Julio Cesar Chavez Jr. UD 12 Sergio Martinez: I think that it’s going to be a great fight. I have a feeling that Sergio Martinez is going to start off strong and win the earlier rounds. But I think that Julio Cesar Chavez Jr. will turn it on.

I believe that the keys are going to be the championship rounds, and that Chavez will stay on his feet and do enough to come out with a unanimous decision here in Las Vegas.

Record: 0-0

 

Steve Carp, Las Vegas Review Journal

Sergio Martinez W 12 Julio Cesar Chavez Jr.: Initially, I liked Sergio Martinez in this fight. Then the news of the threats against him came out and I wonder how much it has sidetracked him mentally. Of course, he’ll stay he’s fine. But I wonder.

Still, Julio Cesar Chavez’s camp hasn’t gone all that smoothly either and while I think he continues to improve and has defended his title well, this could be a tough night for him. Martinez overcomes the distractions and wins by decision in what figures to be a close, competitive fight.

Record: 4-2

 

Mike Coppinger, RingTV.com/USA Today

Julio Cesar Chavez Jr. KO Sergio Martinez: Two years ago, I thought the fight was a mismatch. But the years lapsed have been kind to Julio Cesar Chavez Jr.

While JCC has sharpened his game — he’s learned on the go with no amateur career — Sergio Martinez has slipped a tad with age. I see Martinez dominating the first few rounds.

But if Chavez Jr. can take his overhand lefts — and it says here Chavez’s granite chin can — then Martinez will be in for a long night.

Chavez will weather the early storm and then wear down the RING champ with his size, heavy hands and will. Chavez Jr. will find his mark with devastating power shots and will stop Martinez late for the slight upset.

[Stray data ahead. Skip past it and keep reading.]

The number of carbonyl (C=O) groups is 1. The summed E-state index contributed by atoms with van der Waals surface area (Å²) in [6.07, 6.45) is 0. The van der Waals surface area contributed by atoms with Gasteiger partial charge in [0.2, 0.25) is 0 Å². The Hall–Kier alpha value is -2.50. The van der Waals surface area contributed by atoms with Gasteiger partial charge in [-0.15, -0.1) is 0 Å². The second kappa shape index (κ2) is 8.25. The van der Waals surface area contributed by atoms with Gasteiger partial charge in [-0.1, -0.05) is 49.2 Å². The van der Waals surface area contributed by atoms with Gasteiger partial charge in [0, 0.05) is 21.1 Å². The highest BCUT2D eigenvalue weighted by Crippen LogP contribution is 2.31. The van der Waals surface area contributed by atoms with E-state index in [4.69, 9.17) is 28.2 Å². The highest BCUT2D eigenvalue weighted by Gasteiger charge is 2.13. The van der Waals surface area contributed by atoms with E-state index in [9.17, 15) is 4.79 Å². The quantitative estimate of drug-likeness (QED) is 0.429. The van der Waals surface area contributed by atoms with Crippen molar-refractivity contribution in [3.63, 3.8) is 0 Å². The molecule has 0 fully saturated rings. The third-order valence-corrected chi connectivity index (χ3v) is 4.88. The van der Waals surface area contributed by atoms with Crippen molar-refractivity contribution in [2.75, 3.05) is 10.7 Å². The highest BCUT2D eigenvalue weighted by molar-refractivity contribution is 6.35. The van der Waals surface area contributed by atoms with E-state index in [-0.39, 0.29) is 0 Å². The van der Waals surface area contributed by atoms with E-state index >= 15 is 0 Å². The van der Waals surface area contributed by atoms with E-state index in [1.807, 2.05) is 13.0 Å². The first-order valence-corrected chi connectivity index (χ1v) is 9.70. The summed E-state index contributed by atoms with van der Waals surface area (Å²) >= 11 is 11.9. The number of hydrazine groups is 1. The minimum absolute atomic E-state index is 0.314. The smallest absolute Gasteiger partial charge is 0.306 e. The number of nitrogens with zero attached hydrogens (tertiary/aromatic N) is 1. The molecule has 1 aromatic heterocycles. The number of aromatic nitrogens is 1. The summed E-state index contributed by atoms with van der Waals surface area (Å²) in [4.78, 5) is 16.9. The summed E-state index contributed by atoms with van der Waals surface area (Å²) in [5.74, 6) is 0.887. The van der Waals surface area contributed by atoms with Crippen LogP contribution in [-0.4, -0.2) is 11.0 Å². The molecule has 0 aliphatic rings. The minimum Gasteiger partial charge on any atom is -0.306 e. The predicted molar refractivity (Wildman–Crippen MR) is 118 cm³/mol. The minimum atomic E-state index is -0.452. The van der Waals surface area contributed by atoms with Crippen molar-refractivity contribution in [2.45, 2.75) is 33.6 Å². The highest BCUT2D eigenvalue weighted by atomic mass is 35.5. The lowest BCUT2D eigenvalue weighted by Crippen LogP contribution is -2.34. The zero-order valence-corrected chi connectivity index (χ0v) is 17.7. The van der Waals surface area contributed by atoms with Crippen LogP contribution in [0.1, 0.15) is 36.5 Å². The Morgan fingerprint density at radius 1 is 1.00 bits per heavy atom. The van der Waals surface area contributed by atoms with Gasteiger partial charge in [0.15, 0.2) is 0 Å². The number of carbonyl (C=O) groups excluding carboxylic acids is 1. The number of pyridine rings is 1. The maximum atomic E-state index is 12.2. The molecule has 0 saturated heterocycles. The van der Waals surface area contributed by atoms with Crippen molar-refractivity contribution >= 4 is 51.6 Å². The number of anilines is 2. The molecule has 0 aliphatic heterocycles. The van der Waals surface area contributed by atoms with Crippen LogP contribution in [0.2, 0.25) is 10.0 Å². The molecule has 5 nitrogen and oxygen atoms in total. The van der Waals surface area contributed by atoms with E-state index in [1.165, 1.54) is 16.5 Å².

Record: 8-5

 

Norm Frauenheim, www.15rounds.com

Sergio Martinez, UD 12 Julio Cesar Chavez Jr.: Julio Cesar Chavez Jr. has youth, size, momentum and a nation of Mexican fans anxious to be as proud as his legendary father expects to be.

There are many ways Chavez can win. But there are a few reasons he won’t. He’s never encountered anybody with Martinez’ unique blend, which defies the fundamental principles Chavez has just begun to master.

With his hands-down, Martinez appears vulnerable. The left-hander looks awkward. Looks are deceiving. First, they will tempt Chavez.

Then, they will draw him into traps that will allow the athletic Martinez to deliver precise punches from angles Chavez has yet to see.

Record: 12-6

 

Daniel Geale, IBF, WBA middleweight titleholder:

Sergio Martinez W 12 Julio Cesar Chavez Jr: I think that it’s going to be a close fight. I think that it will be an interesting fight. I think that it will be a bit up-and-down.